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IP: WashPost: Should we sacrifice privacy for law enforcement?
From: Dave Farber <farber () cis upenn edu>
Date: Sat, 26 Dec 1998 11:21:45 -0500

From: Declan McCullagh <declan () well com>


Washington Post
'Knowing Your Customer'
Sunday, December 20, 1998; Page C06 


But the balance between protection
and intrusion teeters dangerously once those practices are mandated by
government. An FDIC draft on the regulation, for instance, observes that
mandating thorough "Know Your Customer" practices will remove the
competitive disadvantage such practices sometimes impose on banks --
disadvantages that have made banks reluctant to expand those practices
too far or to ask customers for certain kinds of sensitive information.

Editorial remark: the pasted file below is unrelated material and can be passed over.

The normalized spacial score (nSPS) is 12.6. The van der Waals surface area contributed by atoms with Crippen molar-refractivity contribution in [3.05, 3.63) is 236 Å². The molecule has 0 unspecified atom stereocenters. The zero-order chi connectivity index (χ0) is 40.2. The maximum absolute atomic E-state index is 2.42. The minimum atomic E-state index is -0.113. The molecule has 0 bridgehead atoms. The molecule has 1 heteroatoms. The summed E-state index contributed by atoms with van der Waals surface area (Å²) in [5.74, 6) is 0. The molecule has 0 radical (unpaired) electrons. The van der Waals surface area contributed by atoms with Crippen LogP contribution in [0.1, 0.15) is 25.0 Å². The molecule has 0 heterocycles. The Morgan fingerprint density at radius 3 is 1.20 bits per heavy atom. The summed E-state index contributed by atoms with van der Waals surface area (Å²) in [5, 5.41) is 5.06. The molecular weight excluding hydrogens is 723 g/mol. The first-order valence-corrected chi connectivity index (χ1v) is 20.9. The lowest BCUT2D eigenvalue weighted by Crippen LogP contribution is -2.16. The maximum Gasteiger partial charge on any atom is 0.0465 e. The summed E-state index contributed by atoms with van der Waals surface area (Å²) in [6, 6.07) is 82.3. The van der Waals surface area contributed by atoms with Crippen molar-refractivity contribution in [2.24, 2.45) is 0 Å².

But while it's sometimes helpful to level the playing field, that can't be
said  for the still fluctuating "market" in privacy practices, where some
consumers balk at the intrusion involved in opening an account at one bank
and may use that as a factor in choosing another. Unless narrowly drawn,
regulations eliminating that choice will short-circuit an important debate
being stirred by the vastly expanded capabilities to snoop and stockpile
data. How much privacy can or should consumers be asked to sacrifice for
larger societal goals like law enforcement? 

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